The reason this being is because with emulators, it's very simple for anyone to record a video of them playing a game and adding commentary. You can find almost any, and I mean almost any video game, on Youtube, being Let's Played by someone. This just makes your personal reasons for Let's Playing even more important. A good Let's Player let's their love for video games show through, and not just looking for a way to get famous on YT.

How is the community?


For the most part, really friendly. Even amongst some LP'ers with low subscriber counts, you will find loyal fanbases that watch their videos. Some of the more well known LP'ers actually have a group of loyal fans that will follow them, even to conventions like PAX. People have no problem looking at the aspiring LP'ers videos and leaving helpful feedback. They are actively engaged on Twitter.

I have never actually met another person that was actively involved in Let's Playing, but I do have a couple of contacts through Youtube that we mutually view and comment on our videos. They are all extremely friendly, and funny guys to boot!

My Picks for Top Let's Players:


My first and favorite LP'er is definitely Chuggaaconroy. I was watching guitar videos when I happened to stumbled upon his LP of Super Mario RPG, my favorite game of all time. His videos combine a good mix of humor (albeit a punny one at that..) with a completely detailed, almost always 100% walkthrough of a game. What I like most about his videos though, is that his love for video games shines through. He is seriously not monetizing his work as well as he could be, and I believe this to be by choice. He is an LP'er first, business much later.

My second favorite LP'er, or actually I'd have to say LP'ers, is Joshjepson and Attackingtucans when they collaborate. They have such a good way of bantering between the two of them that it's hard not to laugh at some of the downright hilarious things they say. Their Collab project, Mario Sunshine versus, got me into watching other collaborative works like Gamegrumps.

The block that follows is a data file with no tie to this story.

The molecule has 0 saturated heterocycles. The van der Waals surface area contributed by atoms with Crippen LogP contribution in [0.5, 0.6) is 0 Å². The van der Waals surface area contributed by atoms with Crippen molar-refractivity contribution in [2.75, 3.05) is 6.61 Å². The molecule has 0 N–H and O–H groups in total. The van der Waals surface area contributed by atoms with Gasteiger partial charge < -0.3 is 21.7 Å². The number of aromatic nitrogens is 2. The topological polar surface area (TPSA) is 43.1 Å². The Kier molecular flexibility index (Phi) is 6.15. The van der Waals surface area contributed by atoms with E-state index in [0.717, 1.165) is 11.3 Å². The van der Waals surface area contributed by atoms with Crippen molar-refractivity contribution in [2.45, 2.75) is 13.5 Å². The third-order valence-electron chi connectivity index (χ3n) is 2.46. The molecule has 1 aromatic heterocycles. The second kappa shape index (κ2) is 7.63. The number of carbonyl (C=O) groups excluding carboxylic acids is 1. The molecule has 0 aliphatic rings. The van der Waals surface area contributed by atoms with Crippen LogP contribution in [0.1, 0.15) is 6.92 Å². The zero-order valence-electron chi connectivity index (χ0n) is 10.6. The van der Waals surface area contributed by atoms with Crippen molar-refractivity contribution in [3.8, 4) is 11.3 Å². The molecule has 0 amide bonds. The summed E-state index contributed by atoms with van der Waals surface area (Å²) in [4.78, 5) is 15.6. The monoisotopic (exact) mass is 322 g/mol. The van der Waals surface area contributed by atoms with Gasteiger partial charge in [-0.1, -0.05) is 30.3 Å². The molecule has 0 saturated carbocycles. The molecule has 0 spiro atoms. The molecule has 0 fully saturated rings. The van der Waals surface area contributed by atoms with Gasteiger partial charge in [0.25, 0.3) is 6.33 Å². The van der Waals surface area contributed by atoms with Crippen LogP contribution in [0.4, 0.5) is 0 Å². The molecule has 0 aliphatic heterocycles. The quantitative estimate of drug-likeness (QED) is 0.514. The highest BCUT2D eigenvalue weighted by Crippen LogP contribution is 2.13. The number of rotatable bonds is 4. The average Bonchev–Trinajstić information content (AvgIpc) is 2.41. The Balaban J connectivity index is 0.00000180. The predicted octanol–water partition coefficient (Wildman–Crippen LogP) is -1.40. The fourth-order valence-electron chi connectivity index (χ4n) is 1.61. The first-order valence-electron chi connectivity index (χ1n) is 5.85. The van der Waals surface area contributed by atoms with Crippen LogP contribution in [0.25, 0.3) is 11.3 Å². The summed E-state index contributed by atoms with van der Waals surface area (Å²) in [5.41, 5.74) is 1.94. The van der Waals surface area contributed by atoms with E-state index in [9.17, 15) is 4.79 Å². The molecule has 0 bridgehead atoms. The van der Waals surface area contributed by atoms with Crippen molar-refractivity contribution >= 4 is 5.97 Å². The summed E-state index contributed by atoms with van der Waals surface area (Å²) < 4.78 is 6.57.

Which brings me to the last Let's Player I'm going to list. Gamegrumps are two guys, egoraptor and jontron, who made a collab channel. They either play versus each other, or play games that one is an expert on and the other not so much and watch as the other humorously tries to beat. If JoshJepson and Attackingtucans created the collab projects, gamegrumps perfected it.

Some other good LP'ers would include: NintendoCapriSun, Luchajin, Donnabellez, and too many others to mention, let alone watch all of their videos.

How would I rate the community overall?


Very highly. There is a weird sense of "elitist" in many communities of the internet, so it's a breath of fresh air when you can come into a particular community and find everyone, from the most famous to the least, is helpful and nice. My favorite thing to do is find a game I want to play but don't have the time, and have it playing in the background as I work on other projects. It's just a nice way of getting that feeling like you're playing video games with your siblings all over again.